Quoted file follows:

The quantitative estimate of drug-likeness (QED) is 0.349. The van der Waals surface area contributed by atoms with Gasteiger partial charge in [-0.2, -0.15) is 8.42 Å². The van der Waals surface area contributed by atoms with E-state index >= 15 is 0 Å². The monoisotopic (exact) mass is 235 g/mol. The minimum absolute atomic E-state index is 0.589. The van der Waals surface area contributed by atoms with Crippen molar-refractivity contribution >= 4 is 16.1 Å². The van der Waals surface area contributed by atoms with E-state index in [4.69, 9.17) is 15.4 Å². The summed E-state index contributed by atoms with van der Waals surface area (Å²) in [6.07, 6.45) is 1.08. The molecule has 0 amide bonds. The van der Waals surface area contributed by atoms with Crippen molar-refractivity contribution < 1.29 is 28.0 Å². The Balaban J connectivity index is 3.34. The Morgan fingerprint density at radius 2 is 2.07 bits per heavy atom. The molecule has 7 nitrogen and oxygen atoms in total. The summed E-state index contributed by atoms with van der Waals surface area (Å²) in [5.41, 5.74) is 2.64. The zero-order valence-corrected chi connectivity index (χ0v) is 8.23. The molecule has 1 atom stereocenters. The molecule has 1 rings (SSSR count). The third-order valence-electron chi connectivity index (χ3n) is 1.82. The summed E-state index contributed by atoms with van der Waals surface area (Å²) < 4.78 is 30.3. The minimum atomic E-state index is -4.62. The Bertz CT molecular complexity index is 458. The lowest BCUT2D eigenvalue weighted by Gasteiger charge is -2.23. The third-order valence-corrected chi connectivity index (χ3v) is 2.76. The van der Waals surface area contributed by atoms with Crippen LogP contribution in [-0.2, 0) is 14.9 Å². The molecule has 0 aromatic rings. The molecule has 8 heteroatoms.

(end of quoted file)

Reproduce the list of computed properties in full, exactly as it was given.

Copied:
The quantitative estimate of drug-likeness (QED) is 0.349. The van der Waals surface area contributed by atoms with Gasteiger partial charge in [-0.2, -0.15) is 8.42 Å². The van der Waals surface area contributed by atoms with E-state index >= 15 is 0 Å². The monoisotopic (exact) mass is 235 g/mol. The minimum absolute atomic E-state index is 0.589. The van der Waals surface area contributed by atoms with Crippen molar-refractivity contribution >= 4 is 16.1 Å². The van der Waals surface area contributed by atoms with E-state index in [4.69, 9.17) is 15.4 Å². The summed E-state index contributed by atoms with van der Waals surface area (Å²) in [6.07, 6.45) is 1.08. The molecule has 0 amide bonds. The van der Waals surface area contributed by atoms with Crippen molar-refractivity contribution < 1.29 is 28.0 Å². The Balaban J connectivity index is 3.34. The Morgan fingerprint density at radius 2 is 2.07 bits per heavy atom. The molecule has 7 nitrogen and oxygen atoms in total. The summed E-state index contributed by atoms with van der Waals surface area (Å²) in [5.41, 5.74) is 2.64. The zero-order valence-corrected chi connectivity index (χ0v) is 8.23. The molecule has 1 atom stereocenters. The molecule has 1 rings (SSSR count). The third-order valence-electron chi connectivity index (χ3n) is 1.82. The summed E-state index contributed by atoms with van der Waals surface area (Å²) < 4.78 is 30.3. The minimum atomic E-state index is -4.62. The Bertz CT molecular complexity index is 458. The lowest BCUT2D eigenvalue weighted by Gasteiger charge is -2.23. The third-order valence-corrected chi connectivity index (χ3v) is 2.76. The van der Waals surface area contributed by atoms with Crippen LogP contribution in [-0.2, 0) is 14.9 Å². The molecule has 0 aromatic rings. The molecule has 8 heteroatoms.